DragonCon In Context

About four years ago my wife and I met at DragonCon: a Fantasy/sci-fi/comics/all-things super-nerdy convention held annually in downtown Atlanta.

While both of us are needs at heart (and in-practice) in many ways – we were there as mostly observers that year – hanging out at one of the host hotel bars observing hundreds of conventioneers decked out in their finest superhero fantasy attire (although I was also playing Scrabble with A friend which made me more of a “participant observer”;) ).

In any case – we decides this year to take a day a d actually attend the conference – see a few exhibits and sessions. And of course – enjoy hours of people watching and getting excited to see our favorite nerdy obsessions and movies / books / childhood memories come to life and coexist in magical temporary ecosystem where he inhabitants survived on making the imaginary real.

It got me thinking about the objective so social co text of this gathering as well as the cultural ethos shared by the thousands of people who flow through it each year.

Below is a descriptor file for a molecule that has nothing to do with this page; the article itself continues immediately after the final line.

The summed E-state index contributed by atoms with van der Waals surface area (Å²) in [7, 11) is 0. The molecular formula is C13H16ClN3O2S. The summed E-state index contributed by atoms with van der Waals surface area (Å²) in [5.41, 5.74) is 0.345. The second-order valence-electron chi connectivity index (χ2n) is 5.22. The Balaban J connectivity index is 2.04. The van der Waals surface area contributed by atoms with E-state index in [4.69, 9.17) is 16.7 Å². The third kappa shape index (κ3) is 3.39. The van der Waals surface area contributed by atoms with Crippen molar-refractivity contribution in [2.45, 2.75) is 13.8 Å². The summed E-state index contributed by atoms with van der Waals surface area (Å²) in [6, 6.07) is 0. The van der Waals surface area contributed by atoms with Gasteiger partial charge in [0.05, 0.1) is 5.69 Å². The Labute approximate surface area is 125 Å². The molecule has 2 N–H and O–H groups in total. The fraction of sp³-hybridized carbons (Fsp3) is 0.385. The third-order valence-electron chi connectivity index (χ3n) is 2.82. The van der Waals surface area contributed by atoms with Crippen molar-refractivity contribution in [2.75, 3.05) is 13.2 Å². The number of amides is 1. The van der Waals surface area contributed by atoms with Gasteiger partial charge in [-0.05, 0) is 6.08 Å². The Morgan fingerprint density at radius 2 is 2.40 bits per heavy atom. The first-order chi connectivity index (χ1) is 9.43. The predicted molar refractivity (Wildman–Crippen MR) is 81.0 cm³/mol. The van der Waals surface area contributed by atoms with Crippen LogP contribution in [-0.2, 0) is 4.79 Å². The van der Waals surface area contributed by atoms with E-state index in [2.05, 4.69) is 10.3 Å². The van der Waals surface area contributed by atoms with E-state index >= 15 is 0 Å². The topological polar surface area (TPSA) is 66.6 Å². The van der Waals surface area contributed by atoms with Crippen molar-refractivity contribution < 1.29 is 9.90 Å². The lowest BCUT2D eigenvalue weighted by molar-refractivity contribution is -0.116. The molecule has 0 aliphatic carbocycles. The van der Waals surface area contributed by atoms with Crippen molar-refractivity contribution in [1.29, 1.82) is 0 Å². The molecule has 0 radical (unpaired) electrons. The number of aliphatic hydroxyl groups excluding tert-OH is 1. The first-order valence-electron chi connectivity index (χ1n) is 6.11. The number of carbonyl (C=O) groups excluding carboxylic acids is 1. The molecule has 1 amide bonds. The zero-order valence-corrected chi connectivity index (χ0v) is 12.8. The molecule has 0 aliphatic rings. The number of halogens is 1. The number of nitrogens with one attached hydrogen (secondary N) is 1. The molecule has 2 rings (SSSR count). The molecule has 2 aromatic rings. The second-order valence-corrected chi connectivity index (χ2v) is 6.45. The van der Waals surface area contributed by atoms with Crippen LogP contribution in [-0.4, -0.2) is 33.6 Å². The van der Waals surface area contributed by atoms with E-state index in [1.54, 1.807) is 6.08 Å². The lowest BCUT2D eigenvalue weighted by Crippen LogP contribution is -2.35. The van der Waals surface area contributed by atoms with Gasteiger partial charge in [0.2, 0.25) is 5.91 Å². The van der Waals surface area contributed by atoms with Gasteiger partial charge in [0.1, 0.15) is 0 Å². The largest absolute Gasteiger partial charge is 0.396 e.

For example: after four years if attending this thing in one way it another I have been told by numerous nerd friends that it would be more appropriate if I came in costume next year. Why? Because this is not a place for observers – it is a community of participants. People from age five to eight five commit to being the hero, outlaw or other fantastical superpower or character they feel the human world is missing and revel I. Te sense if community that brings

This collection of self-identified and nerds and geeks who may have grown up (or still are) on or near the “outside” for believing in things the human experience does not count as “real” come to celebrate our dreams by creating living totems in their honor.

It is among this same group of fringe believers that MOST if the people who invent and create the thing a that change our world for the better come from. The science. The art. The innovations. The inspiration.

We are entering an age where we are finally teaching our children (and our adults) to be proud of the parts of ourselves that think different and embrace our imagination: that seeing is not believing, but believing is the first step in making something real.

So, in honor of my DragonCon soul sisters and brothers I thought I would share some of my favorite moments of the characters I encountered being “real”. Enjoy!

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